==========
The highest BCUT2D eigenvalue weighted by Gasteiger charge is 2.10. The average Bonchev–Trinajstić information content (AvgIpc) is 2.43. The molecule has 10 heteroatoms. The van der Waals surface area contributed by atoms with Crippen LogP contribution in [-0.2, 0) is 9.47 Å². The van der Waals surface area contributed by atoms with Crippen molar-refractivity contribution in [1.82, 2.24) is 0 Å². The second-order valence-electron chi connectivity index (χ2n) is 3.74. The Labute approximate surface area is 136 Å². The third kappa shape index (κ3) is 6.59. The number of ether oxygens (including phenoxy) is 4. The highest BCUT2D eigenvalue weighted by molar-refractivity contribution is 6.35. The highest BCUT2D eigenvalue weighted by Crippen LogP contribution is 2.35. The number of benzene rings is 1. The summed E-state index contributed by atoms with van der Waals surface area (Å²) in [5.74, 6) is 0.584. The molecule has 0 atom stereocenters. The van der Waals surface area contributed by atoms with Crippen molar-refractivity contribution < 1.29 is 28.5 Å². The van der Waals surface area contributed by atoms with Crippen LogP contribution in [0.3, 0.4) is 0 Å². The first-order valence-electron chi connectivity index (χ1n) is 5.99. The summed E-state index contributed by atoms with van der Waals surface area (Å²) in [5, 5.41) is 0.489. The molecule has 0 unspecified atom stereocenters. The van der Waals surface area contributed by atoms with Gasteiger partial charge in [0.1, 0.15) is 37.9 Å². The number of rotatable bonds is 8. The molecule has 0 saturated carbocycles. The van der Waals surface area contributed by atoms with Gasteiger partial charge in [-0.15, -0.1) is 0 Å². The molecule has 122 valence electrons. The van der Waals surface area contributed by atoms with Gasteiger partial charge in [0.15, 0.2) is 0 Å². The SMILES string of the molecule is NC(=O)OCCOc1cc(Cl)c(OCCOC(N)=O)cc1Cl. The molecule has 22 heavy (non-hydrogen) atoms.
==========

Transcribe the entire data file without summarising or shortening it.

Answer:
The highest BCUT2D eigenvalue weighted by Gasteiger charge is 2.10. The average Bonchev–Trinajstić information content (AvgIpc) is 2.43. The molecule has 10 heteroatoms. The van der Waals surface area contributed by atoms with Crippen LogP contribution in [-0.2, 0) is 9.47 Å². The van der Waals surface area contributed by atoms with Crippen molar-refractivity contribution in [1.82, 2.24) is 0 Å². The second-order valence-electron chi connectivity index (χ2n) is 3.74. The Labute approximate surface area is 136 Å². The third kappa shape index (κ3) is 6.59. The number of ether oxygens (including phenoxy) is 4. The highest BCUT2D eigenvalue weighted by molar-refractivity contribution is 6.35. The highest BCUT2D eigenvalue weighted by Crippen LogP contribution is 2.35. The number of benzene rings is 1. The summed E-state index contributed by atoms with van der Waals surface area (Å²) in [5.74, 6) is 0.584. The molecule has 0 atom stereocenters. The van der Waals surface area contributed by atoms with Crippen molar-refractivity contribution < 1.29 is 28.5 Å². The van der Waals surface area contributed by atoms with Crippen LogP contribution in [0.3, 0.4) is 0 Å². The first-order valence-electron chi connectivity index (χ1n) is 5.99. The summed E-state index contributed by atoms with van der Waals surface area (Å²) in [5, 5.41) is 0.489. The molecule has 0 unspecified atom stereocenters. The van der Waals surface area contributed by atoms with Gasteiger partial charge in [0.1, 0.15) is 37.9 Å². The number of rotatable bonds is 8. The molecule has 0 saturated carbocycles. The van der Waals surface area contributed by atoms with Gasteiger partial charge in [-0.15, -0.1) is 0 Å². The molecule has 122 valence electrons. The van der Waals surface area contributed by atoms with Gasteiger partial charge in [0.15, 0.2) is 0 Å². The SMILES string of the molecule is NC(=O)OCCOc1cc(Cl)c(OCCOC(N)=O)cc1Cl. The molecule has 22 heavy (non-hydrogen) atoms.